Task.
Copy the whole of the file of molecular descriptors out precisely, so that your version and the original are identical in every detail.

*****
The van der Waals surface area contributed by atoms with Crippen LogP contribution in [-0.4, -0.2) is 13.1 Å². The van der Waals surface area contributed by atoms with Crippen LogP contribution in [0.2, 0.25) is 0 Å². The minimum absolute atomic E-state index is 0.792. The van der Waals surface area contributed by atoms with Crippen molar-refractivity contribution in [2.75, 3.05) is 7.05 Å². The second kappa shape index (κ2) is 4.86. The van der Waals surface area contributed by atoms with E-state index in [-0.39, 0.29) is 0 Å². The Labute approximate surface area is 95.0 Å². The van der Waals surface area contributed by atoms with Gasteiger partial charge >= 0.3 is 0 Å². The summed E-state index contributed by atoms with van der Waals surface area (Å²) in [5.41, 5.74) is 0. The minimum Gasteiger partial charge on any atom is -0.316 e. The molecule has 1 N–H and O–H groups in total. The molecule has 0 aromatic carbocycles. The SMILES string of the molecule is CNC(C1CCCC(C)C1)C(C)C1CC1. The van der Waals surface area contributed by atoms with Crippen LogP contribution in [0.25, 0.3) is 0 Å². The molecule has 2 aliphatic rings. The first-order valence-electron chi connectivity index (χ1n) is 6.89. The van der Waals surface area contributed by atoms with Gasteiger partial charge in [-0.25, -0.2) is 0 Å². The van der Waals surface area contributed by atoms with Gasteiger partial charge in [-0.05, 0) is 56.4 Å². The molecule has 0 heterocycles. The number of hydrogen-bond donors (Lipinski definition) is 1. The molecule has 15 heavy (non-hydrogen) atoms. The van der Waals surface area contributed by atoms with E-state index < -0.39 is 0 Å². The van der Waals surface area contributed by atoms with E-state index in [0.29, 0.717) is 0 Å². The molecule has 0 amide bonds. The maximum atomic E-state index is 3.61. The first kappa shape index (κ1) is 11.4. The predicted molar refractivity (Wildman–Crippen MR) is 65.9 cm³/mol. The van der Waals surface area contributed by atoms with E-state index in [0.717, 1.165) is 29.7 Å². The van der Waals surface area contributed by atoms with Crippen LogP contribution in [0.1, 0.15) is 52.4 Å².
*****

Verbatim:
The van der Waals surface area contributed by atoms with Crippen LogP contribution in [-0.4, -0.2) is 13.1 Å². The van der Waals surface area contributed by atoms with Crippen LogP contribution in [0.2, 0.25) is 0 Å². The minimum absolute atomic E-state index is 0.792. The van der Waals surface area contributed by atoms with Crippen molar-refractivity contribution in [2.75, 3.05) is 7.05 Å². The second kappa shape index (κ2) is 4.86. The van der Waals surface area contributed by atoms with E-state index in [-0.39, 0.29) is 0 Å². The Labute approximate surface area is 95.0 Å². The van der Waals surface area contributed by atoms with Gasteiger partial charge >= 0.3 is 0 Å². The summed E-state index contributed by atoms with van der Waals surface area (Å²) in [5.41, 5.74) is 0. The minimum Gasteiger partial charge on any atom is -0.316 e. The molecule has 1 N–H and O–H groups in total. The molecule has 0 aromatic carbocycles. The SMILES string of the molecule is CNC(C1CCCC(C)C1)C(C)C1CC1. The van der Waals surface area contributed by atoms with Crippen LogP contribution in [0.25, 0.3) is 0 Å². The molecule has 2 aliphatic rings. The first-order valence-electron chi connectivity index (χ1n) is 6.89. The van der Waals surface area contributed by atoms with Gasteiger partial charge in [-0.25, -0.2) is 0 Å². The van der Waals surface area contributed by atoms with Gasteiger partial charge in [-0.05, 0) is 56.4 Å². The molecule has 0 heterocycles. The number of hydrogen-bond donors (Lipinski definition) is 1. The molecule has 15 heavy (non-hydrogen) atoms. The van der Waals surface area contributed by atoms with E-state index < -0.39 is 0 Å². The van der Waals surface area contributed by atoms with E-state index in [0.29, 0.717) is 0 Å². The molecule has 0 amide bonds. The maximum atomic E-state index is 3.61. The first kappa shape index (κ1) is 11.4. The predicted molar refractivity (Wildman–Crippen MR) is 65.9 cm³/mol. The van der Waals surface area contributed by atoms with E-state index in [0.717, 1.165) is 29.7 Å². The van der Waals surface area contributed by atoms with Crippen LogP contribution in [0.1, 0.15) is 52.4 Å².